WAFERS 101 -2

The wafer iron is fixed, Allan said it was one of the easier tasks I’ve asked him to do as of late. He found a piece of heavy gauge steel wire and wrapped one end tight on the handle and made a hook on the other end, and, just like that, it was fixed!

iron

 

Sunday rolls around it’s time to try wafers again. This time Allan wanted filling in his. With a bit of research I came across a Lemon Cream receipt I thought would resemble a cannoli filling.

Lemmon Cheese

The Cookbook of Unknown Ladies

A qurt of good thick sweet creame. Put to it the juce of four lemons as as mutch peel as well give it an agreeable  flavour. Sweeten it to your taste & add a littile peach or orange flower water if you like it. Whip it up as you would for sellabubs but very solid. If you have a tin vat, put a thin cloath in it & pour in your cream. If not, put it in a napkin and tye it pritty close. Hang it up to let the whey run from it. Make it the night before you use it. Garnish it with currant jelliy or candied oranges.

I had some ricotta cheese and so cheated a bit and did not make my own. I whipped the cream until it had high peaks. In another bowl, I mixed the orange flower water, confectionary sugar, lemon zest, a bit of lemon juice and the ricotta cheese. I then folded the whipped cream into the cheese mixture. Hmm, tasted pretty good.  Now I just need to melt, at the last minute, some of the American Heritage Chocolate made by Mars. I bought it the last trip we took to Old Sturbridge Village. I’ll fill my wafers with some of this and dribble the rest on top.

So it was time to try another wafer receipt. After looking over several, I decided on Charles Carter’s receipt. This is very different from the one I tried last week. No eggs are involved, and it uses sack and cream to make the flour into a “Pancake Stuff.” It will make a nice comparison.

 To make Wafers Brown, the beft Way.

The Practicle Cook, Charles Carter 1730

TAKE a Pint of good Cream, and thicken it with fine Flower dry’d, as thick as Pancake Stuff; put in fome Nut­meg and beaten Cinnamon, and a Gill of Sack; ftir it well, and fet it by the Fire to rile, and then bake them off quick in your Moulds; fometimes butter your Moulds, and roll them off quick, and keep them dry for Ufe.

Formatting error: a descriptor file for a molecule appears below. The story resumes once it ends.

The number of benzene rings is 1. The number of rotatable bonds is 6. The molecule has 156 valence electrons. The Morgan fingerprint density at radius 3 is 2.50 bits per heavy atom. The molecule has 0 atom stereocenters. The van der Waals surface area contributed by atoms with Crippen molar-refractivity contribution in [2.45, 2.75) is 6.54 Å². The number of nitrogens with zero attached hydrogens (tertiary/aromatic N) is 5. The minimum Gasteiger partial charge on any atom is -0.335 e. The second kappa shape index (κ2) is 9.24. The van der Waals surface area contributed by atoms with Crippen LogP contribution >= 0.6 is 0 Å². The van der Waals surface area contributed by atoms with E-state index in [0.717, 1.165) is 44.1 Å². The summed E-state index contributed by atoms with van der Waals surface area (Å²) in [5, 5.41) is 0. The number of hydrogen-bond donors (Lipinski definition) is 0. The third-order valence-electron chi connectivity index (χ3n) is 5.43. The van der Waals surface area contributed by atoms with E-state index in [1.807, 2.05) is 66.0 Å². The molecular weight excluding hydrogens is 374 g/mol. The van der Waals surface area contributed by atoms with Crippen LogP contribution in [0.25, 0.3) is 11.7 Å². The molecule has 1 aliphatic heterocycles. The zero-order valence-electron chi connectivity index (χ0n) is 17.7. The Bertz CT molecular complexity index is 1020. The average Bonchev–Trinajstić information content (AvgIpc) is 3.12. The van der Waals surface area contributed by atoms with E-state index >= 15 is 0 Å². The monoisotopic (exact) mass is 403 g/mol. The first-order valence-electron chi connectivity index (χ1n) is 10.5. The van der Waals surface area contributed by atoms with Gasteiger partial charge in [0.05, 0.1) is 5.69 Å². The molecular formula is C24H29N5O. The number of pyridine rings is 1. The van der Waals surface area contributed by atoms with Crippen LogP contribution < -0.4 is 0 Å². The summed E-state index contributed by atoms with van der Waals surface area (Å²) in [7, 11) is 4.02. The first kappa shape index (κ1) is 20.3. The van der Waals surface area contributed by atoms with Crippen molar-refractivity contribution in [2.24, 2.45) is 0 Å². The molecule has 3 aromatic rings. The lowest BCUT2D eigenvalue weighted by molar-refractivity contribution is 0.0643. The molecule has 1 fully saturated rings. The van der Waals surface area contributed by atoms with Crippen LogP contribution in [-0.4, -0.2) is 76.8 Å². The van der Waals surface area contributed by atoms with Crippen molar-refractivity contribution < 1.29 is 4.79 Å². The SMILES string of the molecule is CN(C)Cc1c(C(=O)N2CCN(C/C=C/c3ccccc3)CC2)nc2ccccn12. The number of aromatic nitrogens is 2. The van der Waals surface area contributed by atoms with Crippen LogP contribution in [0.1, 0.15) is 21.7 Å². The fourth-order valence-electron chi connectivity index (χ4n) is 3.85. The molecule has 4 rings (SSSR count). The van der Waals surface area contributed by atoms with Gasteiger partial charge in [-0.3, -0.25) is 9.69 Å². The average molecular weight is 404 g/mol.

I mixed all the ingredients together while Allan got the fire going so we would have lots of coals. I didn’t like the consistency of the batter, it looked weird. I figured it must be the grated nutmeg and the cinnamon.

With everything ready, Allan opened up the hot wafer iron and I poured in the batter. This did not look right. Once he clapped the iron shut, the batter spurted out steam and batter violently. I wish we had a third person there to have taken a picture of this goo and steam.

Undaunted, we put it over the coals on the trivet and timed it for 4 minutes on each side. I wish you could have seen our faces when we opened up the wafer iron and saw a small paper thin transparent wafer. And it seamed greasy for some reason. I rolled it quickly around a tin cone and set it aside.

So, we tried again. I wiped the iron really well to make sure remove any traces of butter. Once again, Allan held the wafer iron while I spooned just enough of the batter in the middle and he clamped it shut. Gooey spattering again, the batter shot out like lava from a volcano. This was not looking good. The next wafer was a bit larger in size; however, it was transparent and greasy too. I rolled it up on a tin cone and put it on the plate. Allan wanted to know why this was happening. Our first wafers last week came out relatively good considering the handle issue. With some thought, I figured that the moisture from the sack and no eggs was the problem.

I took the batter to the kitchen and tossed it in the garbage. Back to square one. I went into the office and printed out Sir Theodore Mayerne’s receipt that I had used last week and proceeded to make a new batch of wafer batter. With the wafer iron getting hot over the coals, we started all over again. This time we nailed it, and came up with wafers nicely browned and the right thickness.

Yea, break out the filling and melt that chocolate!!!

From the left you have last week’s wafer from Sir Theodore Mayerne, then the thin and greasy wafer of Charles Carter then the perfect wafer with comfits, from the receipt of Sir Theodore Mayerne. On the right we have Mayerne, Carters and then Mayern’s again. Okay, the presentation might not be there, yet we at least have a few wafers with filling.

cones

 

So what did we learn?

#1

Wafer irons need a latch so you don’t have to sit in front of the fire      and bake your hands and face.

#2

Charles Carter’s receipt tasted okay, a bit greasy for reasons that we are not aware of (We had put just a bit of butter on the wafer iron; so it was not that.)

#3

The Lemmon Cheese receipt was very good.

#4

Good chocolate is like bacon; you can’t have enough.

#5

Allan does not like comfits.

#6

Start making the wafers early – our dinner was late due to regrouping.

#7

And try one more receipt.

Sandie